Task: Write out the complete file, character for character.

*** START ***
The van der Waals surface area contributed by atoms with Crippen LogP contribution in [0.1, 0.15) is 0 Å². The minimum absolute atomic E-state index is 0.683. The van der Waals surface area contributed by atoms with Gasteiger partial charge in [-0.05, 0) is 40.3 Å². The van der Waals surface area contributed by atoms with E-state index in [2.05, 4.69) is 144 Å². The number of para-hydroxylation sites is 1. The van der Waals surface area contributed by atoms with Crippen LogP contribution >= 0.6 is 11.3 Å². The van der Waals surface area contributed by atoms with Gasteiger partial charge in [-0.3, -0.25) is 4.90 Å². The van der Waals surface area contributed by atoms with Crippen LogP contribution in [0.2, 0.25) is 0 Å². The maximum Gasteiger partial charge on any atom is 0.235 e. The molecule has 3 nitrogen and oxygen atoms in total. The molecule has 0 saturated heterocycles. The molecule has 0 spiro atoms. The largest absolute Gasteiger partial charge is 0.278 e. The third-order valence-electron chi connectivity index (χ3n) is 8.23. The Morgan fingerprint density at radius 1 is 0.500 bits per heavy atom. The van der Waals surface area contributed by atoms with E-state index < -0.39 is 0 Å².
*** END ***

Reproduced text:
The van der Waals surface area contributed by atoms with Crippen LogP contribution in [0.1, 0.15) is 0 Å². The minimum absolute atomic E-state index is 0.683. The van der Waals surface area contributed by atoms with Gasteiger partial charge in [-0.05, 0) is 40.3 Å². The van der Waals surface area contributed by atoms with E-state index in [2.05, 4.69) is 144 Å². The number of para-hydroxylation sites is 1. The van der Waals surface area contributed by atoms with Crippen LogP contribution >= 0.6 is 11.3 Å². The van der Waals surface area contributed by atoms with Gasteiger partial charge in [-0.3, -0.25) is 4.90 Å². The van der Waals surface area contributed by atoms with Crippen LogP contribution in [0.2, 0.25) is 0 Å². The maximum Gasteiger partial charge on any atom is 0.235 e. The molecule has 3 nitrogen and oxygen atoms in total. The molecule has 0 saturated heterocycles. The molecule has 0 spiro atoms. The largest absolute Gasteiger partial charge is 0.278 e. The third-order valence-electron chi connectivity index (χ3n) is 8.23. The Morgan fingerprint density at radius 1 is 0.500 bits per heavy atom. The van der Waals surface area contributed by atoms with E-state index < -0.39 is 0 Å².